Written in response to the Ligo challenge prompt –
‘ The memory of things gone is important to a jazz musician.’
The Singing Bone
The sound of the sixties on the radio as we stood in the dark waiting for Dad to put the light bulb in. Singing Hosanna’s in primary school. Dancing round the living room to Grieg’s ‘ Hall of the Mountain King.’ Singing 16th century madrigals in the school choir.’ Emergency’ my first punk rock record by 999…
There is a medieval village near to where I live. This village stood within the parish of what is now known as Croyden, but in the Domesday book of 1086 it took the old English form of Crauudene ( Crauu and Dene ) meaning Valley of the Crows.
We came across it on a walk. Trailing down the line of an escarpment, a spring, in collusion with low marshland, created the appearance of what was once a pond. A wreath of willows marked the place where a small mill once stood . At the top on higher ground, clear sky stood in place of the village’s two sentinels, the church and manor house. Nothing so grand or large given only 18 peasants were living and working the fields at this time. People who lived out their lives in one room, wattle and daub soaking up the water, that barely leached, through a moss and latticed grass carpet.
no way back
the eel catchers trap
In the 15th century wool was the new profitable enterprise. Landowners converted farmland to pasture and peasants to sheep. In 1489 William Clopton sold what was left of the village to John Fisher who together with his son began to use ‘ their considerable legal skills ‘ to force the villagers and other land owners off the land. By 1525 only 5 labourers lived at Clopton and by 1561 the village was declared extinct.
Today walking between the villagers mending their willow eel traps, the crack of split wood, voices like bird calls, unexpected, individual. The smoke rises and seeps through reed , and we reach the road. Flinching away from metal missiles to the side, hedge twigs scratch our faces and we see a fox that was hit by a car.
The quote that I’ve chosen for this weeks haibun is
‘ music in the soul can be heard in the universe ‘
The primordial hum, the hymns of Veda, the music of the spheres, everything animate and inanimate gives off sound. String theory has it that every particle that emits a force ( a boson ) has a partner particle ( a fermion ) that makes up matter, all held within varying structures of symmetry.
When learning the piano ( briefly ), the realisation that sound was so beautifully and intricately mathematical, opened in my mind a vast portal to a universe structured in sacred geometry.
the touch of ivory
across black space
A short lived experience, the portal closed, leaving me only with a memory and intuition.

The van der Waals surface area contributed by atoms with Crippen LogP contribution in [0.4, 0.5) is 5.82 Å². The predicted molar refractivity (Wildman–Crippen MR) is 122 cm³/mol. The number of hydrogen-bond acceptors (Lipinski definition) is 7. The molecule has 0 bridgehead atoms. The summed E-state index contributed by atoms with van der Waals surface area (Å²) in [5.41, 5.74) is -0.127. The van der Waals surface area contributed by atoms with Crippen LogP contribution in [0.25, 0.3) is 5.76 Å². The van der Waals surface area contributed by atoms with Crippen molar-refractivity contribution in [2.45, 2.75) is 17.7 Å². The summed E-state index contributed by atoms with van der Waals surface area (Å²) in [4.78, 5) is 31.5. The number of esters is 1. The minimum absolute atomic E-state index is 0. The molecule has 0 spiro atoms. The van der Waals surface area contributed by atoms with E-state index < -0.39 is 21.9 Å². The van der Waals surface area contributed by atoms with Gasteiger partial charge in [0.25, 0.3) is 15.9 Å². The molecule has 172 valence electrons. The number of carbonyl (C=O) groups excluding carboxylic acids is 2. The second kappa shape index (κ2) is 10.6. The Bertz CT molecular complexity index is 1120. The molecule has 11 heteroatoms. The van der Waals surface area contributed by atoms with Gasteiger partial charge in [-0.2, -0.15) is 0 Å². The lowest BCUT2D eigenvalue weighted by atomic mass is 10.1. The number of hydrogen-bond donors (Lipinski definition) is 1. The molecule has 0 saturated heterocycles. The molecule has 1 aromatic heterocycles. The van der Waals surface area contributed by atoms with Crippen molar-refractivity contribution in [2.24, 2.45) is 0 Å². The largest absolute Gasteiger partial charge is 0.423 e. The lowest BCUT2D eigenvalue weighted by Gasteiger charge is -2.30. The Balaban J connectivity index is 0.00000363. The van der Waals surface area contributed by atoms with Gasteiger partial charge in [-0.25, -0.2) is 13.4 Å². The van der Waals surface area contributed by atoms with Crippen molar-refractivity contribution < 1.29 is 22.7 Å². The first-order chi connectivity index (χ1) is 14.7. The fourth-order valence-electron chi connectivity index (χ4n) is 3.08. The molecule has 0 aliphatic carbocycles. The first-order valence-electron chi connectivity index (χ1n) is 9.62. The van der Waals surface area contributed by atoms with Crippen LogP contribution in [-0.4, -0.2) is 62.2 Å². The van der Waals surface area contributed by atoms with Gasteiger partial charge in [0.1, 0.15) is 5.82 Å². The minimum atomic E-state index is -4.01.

heard in space
seven billion breaths
sound one note
Please watch this charming animation – The Clangers in Music of the Spheres..
Walking home on my own. Standing like figurines, two black American Air-force boys, Temple guards for all I know. The hairs on my charity shop fur coat bristle. ” Hey Ma’me…” Too naive, too dark, too late. Now I have two companions. Be nice, be friendly. I point them towards town. I walk the last few yards to my boyfriends house, my soul leaching from my body, as they follow.
Seems that I’ve disappeared into fiction..really not sure about this for a Haibun, but I wanted to respond and time was running out..
Sun was overhead, good and strong. Mistress Charlotte and little Anne were stood with their feet in the stream twisting the linen between them till their hands were rubbed red. I spread my garments and two sheets over the thorn hedge, birds flitting here and there, John’s chopping and splitting sounding in the copse. A good time to go. I pulled on my shoes and ran over to the woodpile. In the corner under the thatch my fingers felt for that little piece of silk that I’d embroidered with her name. The family tree would not show the bud that would have grown into a branch.
Up on the moor, by the spring, stood our wishing tree. Bent with age it spread it’s arms to greet me. I knelt by the spring and let my fingers cool, I wiped my forehead and Maggie’s silk with that holy water. Many ribbons and charms hung from it’s branches as I tied my silk to join them. “Bless the family cradle again,” I whispered..
Spectacular fail to meet the brief this week..apologies for putting a ramble out on the public arena..
Sallust complained of the deterioration of morals in his generation and of the need to subjugate and destroy for personal gain and the fantasy of honour.
under a dying sun
Throughout our history people’ have been displaced and dispossessed. Their hearths, families, lands, culture and persons have been used and abused. The intentions of others to clear out and away a perceived obstacle or threat.
I am an atom
I am a fruit softening
I am the seed
that passes through
I am the twist
I am the message
Our behaviours are repeated with each new birth of a drone in the hive. We work together and against on an ever increasing scale to keep cohesion of the whole.
I am a molecule
I am singing
I am a rock
but still I sing
Complex elements of dis-ease, twisted seeds burrow into pumping hearts. A desire for a never ending feast, for the eternal safety of an unchanging state.